Welcome to the Rethinking Cancer Newsletter #13
We had a great time at the Mystic Independent Theatre screening of our documentary Rethinking Cancer! The film looked amazing on the big screen and there were lots of good questions afterward. Special thanks to Casey Cyr, Theatre Director and her husband, Bill Gash, who founded the theatre with the goal of highlighting films about alternative ways to health, as well as showcasing local artists and musicians. Casey is herself a talented singer/songwriter/painter/poet who loves to care for her organic garden. Check out her website: www.caseycyr.comIf you’re in the Mystic, Connecticut area, there are a few screenings left:
Saturday, October 16 at 7 pm
Sunday, October 17 at 4 pm
Monday, October 18 at 7 pm
You may have noticed all the Cancer Forum magazines are not up yet, as mentioned in our last newsletter. We apologize for that, but there are plenty there to keep you busy and the rest should follow shortly.
For many people, fall is the most glorious season — not too hot, not too cold, and oh, those autumn leaves! Enjoy!
To your health,
Foundation for Advancement in Cancer Therapy (F.A.C.T.)
Some call it “frankenfish,” while to others it’s just the next smart, inevitable move in modern food production. In any case, genetically altered salmon is a pen stroke away from your local market. Our Food and Drug Administration (FDA) is currently considering an application by AquaBounty Farms to permit sales of genetically engineered (GE) salmon, the first and likely precedent setting attempt to allow GE animals into our food supply. But is it a good idea? A few questions to ponder: READ MORE
Plain Facts About Stress
An Interview with Hans Selye, Ph.D.
Q. Dr. Selye, is it true that there is more stress in today’s society than in years past?
A. People often ask me that question, sometimes comparing our lives with that of the caveman — who didn’t have to worry about the stock market or the atomic bomb. They forget that the caveman worried about being eaten by a bear while he was asleep, or about dying of hunger — things that few people worry much about today. In the end, I doubt whether people suffer more stress today; it’s just that they think they do. READ MORE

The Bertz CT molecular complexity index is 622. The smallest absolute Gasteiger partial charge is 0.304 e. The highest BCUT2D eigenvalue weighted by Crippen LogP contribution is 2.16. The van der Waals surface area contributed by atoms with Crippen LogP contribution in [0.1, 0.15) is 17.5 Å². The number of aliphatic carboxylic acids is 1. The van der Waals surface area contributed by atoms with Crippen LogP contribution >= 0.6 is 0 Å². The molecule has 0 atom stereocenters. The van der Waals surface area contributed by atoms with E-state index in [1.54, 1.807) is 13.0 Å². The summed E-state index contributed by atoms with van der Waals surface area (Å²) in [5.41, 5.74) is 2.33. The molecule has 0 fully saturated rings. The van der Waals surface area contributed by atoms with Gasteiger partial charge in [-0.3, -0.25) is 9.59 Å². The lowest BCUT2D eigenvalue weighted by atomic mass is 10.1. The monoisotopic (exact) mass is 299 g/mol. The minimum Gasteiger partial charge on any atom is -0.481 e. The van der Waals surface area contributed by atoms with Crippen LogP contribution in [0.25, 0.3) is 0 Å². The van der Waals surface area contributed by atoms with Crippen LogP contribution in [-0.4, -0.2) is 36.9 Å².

Back to Grandma #1
From time to time we’ll tell you about folk remedies your grandmother, or great grandmother, may have used. These will cause no harm and just might work surprisingly well!
Why not give grandma a try?
• The only good use for white sugar is in relieving itching from mosquito bites. Just moisten the bite (not the sugar) and rub a cube over it. Usually stops itching instantly and for hours. This is why some grandmas always carried a cube in their knapsack when hiking.
• When a cold and sore throat come on, instead of swallowing artificially sweetened chemical cough medicine, gargling with apple cider vinegar should bring quick relief.
• If your sleep is disturbed because you need to visit the bathroom several times a night, try drinking a wine glass full of cranberry juice before bedtime. This is an aid to the kidneys and bladder. You might find yourself sleeping through the night.
• Bread as therapy: 1) apply a cold slice or 2 over eyes to reduce irritation or swelling; 2) apply warm bread to infected cuts to reduce pain and itching; 3) apply hot bread to a boil to ease the pain and bring the boil to a head.Easy Yogurt*
1. Mix cold (organic) milk and cold (organic) whole yogurt with a whisk. (proportions: 1/4 cup whole yogurt to 1 quart milk.) You can use yogurt from succeeding batches as your “starter.”2. Place mixture in a jar, glass or ceramic bowl and cover with a lid; put into an oven with the oven light on (oven turned off, of course).
3. Let it incubate for about 24 hours (oven light will gradually warm mixture to about 85-90°F).
4. If desired strain to thicken.
5. Refrigerate and enjoy!
*This recipe was developed by Lou & Dinenne Dina who like to use a gallon of milk and 1 cup yogurt per batch! Lou is a 30+ year recovered cancer patient featured in the film Rethinking Cancer and author of the excellent new book Cancer — A Rational Approach to Long-Term Recovery, an in-depth look at the Biorepair program that restored his health.